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An unpredictable lack of magic
Be the target 'far-right' parents in anodyne t-shirts, or other imagined enemies, Trudeau's tried and true approach to 'break country in case of polling emergency' no longer works like it used to.
The days were warm and still, the London skies a faint blue through the smog.
It’s September 7th, 1940, the day in which the Luftwaffe arrived at teatime; the beginning of The Blitz.
Bombs fell throughout the day and night. The night’s raids would kill over four hundred people, maiming sixteen hundred more.
At dawn, Churchill raced into town from his country home, Chequers, to survey the damage, and “most importantly,” as documented in painstaking detail in Erik Larson’s The Splendid and the Vile, “to do so as visibly as possible.”
As Churchill’s chief of staff ‘Pug’ Ismay described the scene:
Churchill understood the power of symbolic acts. He stopped at an air-raid shelter where a bomb had killed forty people and a large crowd was gathering. For a moment, Ismay feared that the onlookers might resent Churchill’s arrival, out of indignation at the government’s failure to protect the city, but these East Enders seemed delighted. Ismay heard someone shout, “Good old Winnie! We thought you’d come and see us. We can take it. Give it’ em back.”
Tough, yes, but at time weeping openly, overcome by the devastation and the resilience of the crowd. In one hand [Churchill] held a large white handkerchief, with which he mopped his eyes; in his other he grasped the handle of his walking stick.
“You see,” an elderly woman called out, “he really cares; he’s crying.”
When he came to a group of dispirited people looking over what remained of their homes, one woman shouted “When are we going to bomb Berlin, Winnie?”
Churchill whirled, shook his fist and walking stick, and snarled, “You leave that to me!”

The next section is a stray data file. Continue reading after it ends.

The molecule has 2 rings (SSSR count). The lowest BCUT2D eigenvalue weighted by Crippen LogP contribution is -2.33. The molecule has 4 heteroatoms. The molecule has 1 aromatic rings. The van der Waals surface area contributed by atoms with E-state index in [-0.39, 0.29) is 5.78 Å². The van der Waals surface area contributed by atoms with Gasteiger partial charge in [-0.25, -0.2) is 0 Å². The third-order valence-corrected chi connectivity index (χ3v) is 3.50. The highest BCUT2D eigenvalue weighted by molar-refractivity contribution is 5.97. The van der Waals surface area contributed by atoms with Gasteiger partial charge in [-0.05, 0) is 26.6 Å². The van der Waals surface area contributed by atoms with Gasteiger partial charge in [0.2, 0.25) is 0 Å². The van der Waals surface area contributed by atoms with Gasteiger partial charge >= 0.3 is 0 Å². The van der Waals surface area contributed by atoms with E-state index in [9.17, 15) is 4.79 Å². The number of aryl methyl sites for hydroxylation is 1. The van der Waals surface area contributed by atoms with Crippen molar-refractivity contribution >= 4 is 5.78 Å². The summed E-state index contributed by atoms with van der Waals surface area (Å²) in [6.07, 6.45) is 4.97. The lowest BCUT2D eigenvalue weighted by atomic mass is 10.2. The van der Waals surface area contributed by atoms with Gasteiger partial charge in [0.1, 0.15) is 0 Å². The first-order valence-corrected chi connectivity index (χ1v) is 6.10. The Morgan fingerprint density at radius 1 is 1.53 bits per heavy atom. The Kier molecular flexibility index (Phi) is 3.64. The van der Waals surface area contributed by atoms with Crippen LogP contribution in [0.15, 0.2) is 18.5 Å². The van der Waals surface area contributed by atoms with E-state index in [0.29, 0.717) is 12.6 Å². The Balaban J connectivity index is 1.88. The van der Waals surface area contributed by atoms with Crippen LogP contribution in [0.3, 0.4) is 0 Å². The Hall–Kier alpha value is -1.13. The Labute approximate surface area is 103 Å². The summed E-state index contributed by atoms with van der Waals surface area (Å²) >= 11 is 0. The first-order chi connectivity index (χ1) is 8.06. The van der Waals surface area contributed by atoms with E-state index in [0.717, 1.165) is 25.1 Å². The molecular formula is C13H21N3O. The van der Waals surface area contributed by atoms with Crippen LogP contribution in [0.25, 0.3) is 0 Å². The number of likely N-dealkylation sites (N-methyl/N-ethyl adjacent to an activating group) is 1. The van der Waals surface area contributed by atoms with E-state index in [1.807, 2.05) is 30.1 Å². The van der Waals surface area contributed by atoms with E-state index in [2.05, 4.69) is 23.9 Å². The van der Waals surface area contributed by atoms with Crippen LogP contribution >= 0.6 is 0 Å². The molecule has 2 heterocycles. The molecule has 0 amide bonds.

I find myself wondering more and more about these scenes of real prime ministers showcasing real resolve, against an enemy not invented for the purposes of polling well with wine aunts, vermouth pollsters, and the retired cyclists of Toronto.
We ungrateful ‘normals’ have, for comparison’s sake, a lifetime of far-too-recent history to find occasions wherein the right adults, at the right moment, walked through blood and dust and fire, seeking to inspire and unite, not inflame and divide.
Having just watched Trudeau get booed out of his socks at the Indigenous games, or while thinking back to the PM calling in sick and turning tail on his more-boisterous constituents when they arrived at his door, we North Americans of course know that we don’t have those right adults for the right moment. (Unless you’re looking for dementia-riddled kid-huffers and blackface addicts, in which case, hey, to each their own.)
But there’s indeed something we do have; in these languid dog days of culture war, the usual ‘Liberal’ punches aren’t landing:
Muslims aren’t taking all that kindly to being slandered as dupes of the far-right for not wanting Advanced Gender Ideology 101 on the curriculum… in kindergarten.
“In dismissing the (organic) Muslim pushback against an overbearing Pride agenda as an astroturfed machination of the white-led far-right, progressives are exposing their own dim view of Muslims as a servile and easily manipulated band of nitwits. This patronizing and harmful progressive narrative needs to be called out for the hogwash that it is,” writes Rahim Mohamed.
That “far-right” catalyst, by the way? T-shirts that read “Leave our kids alone.” An utterly benign statement at any other point in human history.
Further unto the breach of Liberal craziness, our pal Rupa Subramanya had her hands full in a battle of wits with a woman known for being no cas-amiga to sober-minded Canadians.
Nevermind the visible turbans (front and centre!) in the crowd, or that in the Tru-Anon vernacular “turbaned” is an appropriate way to refer to Sikhs, once again, in shades of Joe Biden’s “then you ain’t black,” the ‘progressive’ mask slips that minorities are some monolithic voting block that belongs to the far-left, and the far-left alone.
Much as Trudeau’s chief of staff — who has been known to plant a few-hundred columns in her day — would like for these desperate punches to land, they haven’t. And when you work for the “Day-O” guy, you don’t get to play pretend with the politics of bigotry.
In the end, perhaps Jamil Jivani put it best.
The Liberals do not “own minority communities,” just as they don’t own the high ground on matters that should be between parents and their children. And there’s nothing “far-right” about knowing they’re wrong.
In the dog days of culture war, that old Trudeau magic is gone. The wedge won’t fit. The no-longer-liberal centre cannot hold.
For a group that’s more vile than splendid, that division bell now rings hollow.
We’ve proved that we can take it. Now, we “give it’ em back.”
Alexander Brown is a writer, comms director, and part-time politico living in Toronto, Canada. If you enjoyed this piece, join thousands of subscribers. If you’re presently able, paid subscriptions are the best way to support independent media, as well as help the newsletter grow.